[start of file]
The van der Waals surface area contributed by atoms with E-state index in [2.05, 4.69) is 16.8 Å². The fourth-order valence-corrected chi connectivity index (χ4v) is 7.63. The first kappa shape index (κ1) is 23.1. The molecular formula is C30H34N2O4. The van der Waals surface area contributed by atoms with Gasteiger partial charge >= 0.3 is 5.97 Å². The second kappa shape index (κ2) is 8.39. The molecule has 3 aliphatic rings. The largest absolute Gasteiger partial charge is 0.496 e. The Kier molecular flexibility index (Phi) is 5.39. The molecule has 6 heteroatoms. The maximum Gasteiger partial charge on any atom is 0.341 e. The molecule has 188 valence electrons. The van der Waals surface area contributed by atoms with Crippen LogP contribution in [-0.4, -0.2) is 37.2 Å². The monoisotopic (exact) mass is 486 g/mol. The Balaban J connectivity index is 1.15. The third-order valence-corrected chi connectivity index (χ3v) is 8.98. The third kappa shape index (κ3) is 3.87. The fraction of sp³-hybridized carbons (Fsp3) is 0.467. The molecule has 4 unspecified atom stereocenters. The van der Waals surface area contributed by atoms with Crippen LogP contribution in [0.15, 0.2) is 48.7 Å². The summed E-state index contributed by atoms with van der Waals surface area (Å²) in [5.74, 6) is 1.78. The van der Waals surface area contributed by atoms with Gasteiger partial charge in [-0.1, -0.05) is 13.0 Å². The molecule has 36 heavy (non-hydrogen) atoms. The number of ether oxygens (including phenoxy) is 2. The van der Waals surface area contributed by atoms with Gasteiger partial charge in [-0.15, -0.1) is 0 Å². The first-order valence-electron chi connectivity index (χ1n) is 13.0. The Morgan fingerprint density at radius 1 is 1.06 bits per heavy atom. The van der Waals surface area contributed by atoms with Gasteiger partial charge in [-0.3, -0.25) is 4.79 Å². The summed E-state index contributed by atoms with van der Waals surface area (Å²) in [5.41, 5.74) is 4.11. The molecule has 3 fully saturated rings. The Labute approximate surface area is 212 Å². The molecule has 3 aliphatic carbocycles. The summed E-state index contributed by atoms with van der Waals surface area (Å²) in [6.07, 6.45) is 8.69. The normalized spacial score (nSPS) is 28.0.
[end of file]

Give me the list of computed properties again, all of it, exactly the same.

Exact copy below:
The van der Waals surface area contributed by atoms with E-state index in [2.05, 4.69) is 16.8 Å². The fourth-order valence-corrected chi connectivity index (χ4v) is 7.63. The first kappa shape index (κ1) is 23.1. The molecular formula is C30H34N2O4. The van der Waals surface area contributed by atoms with Gasteiger partial charge >= 0.3 is 5.97 Å². The second kappa shape index (κ2) is 8.39. The molecule has 3 aliphatic rings. The largest absolute Gasteiger partial charge is 0.496 e. The Kier molecular flexibility index (Phi) is 5.39. The molecule has 6 heteroatoms. The maximum Gasteiger partial charge on any atom is 0.341 e. The molecule has 188 valence electrons. The van der Waals surface area contributed by atoms with Crippen LogP contribution in [-0.4, -0.2) is 37.2 Å². The monoisotopic (exact) mass is 486 g/mol. The Balaban J connectivity index is 1.15. The third-order valence-corrected chi connectivity index (χ3v) is 8.98. The third kappa shape index (κ3) is 3.87. The fraction of sp³-hybridized carbons (Fsp3) is 0.467. The molecule has 4 unspecified atom stereocenters. The van der Waals surface area contributed by atoms with Crippen LogP contribution in [0.15, 0.2) is 48.7 Å². The summed E-state index contributed by atoms with van der Waals surface area (Å²) in [5.74, 6) is 1.78. The van der Waals surface area contributed by atoms with Gasteiger partial charge in [-0.1, -0.05) is 13.0 Å². The molecule has 36 heavy (non-hydrogen) atoms. The number of ether oxygens (including phenoxy) is 2. The van der Waals surface area contributed by atoms with Gasteiger partial charge in [-0.15, -0.1) is 0 Å². The first-order valence-electron chi connectivity index (χ1n) is 13.0. The Morgan fingerprint density at radius 1 is 1.06 bits per heavy atom. The van der Waals surface area contributed by atoms with Gasteiger partial charge in [-0.3, -0.25) is 4.79 Å². The summed E-state index contributed by atoms with van der Waals surface area (Å²) in [5.41, 5.74) is 4.11. The molecule has 3 fully saturated rings. The Labute approximate surface area is 212 Å². The molecule has 3 aliphatic carbocycles. The summed E-state index contributed by atoms with van der Waals surface area (Å²) in [6.07, 6.45) is 8.69. The normalized spacial score (nSPS) is 28.0.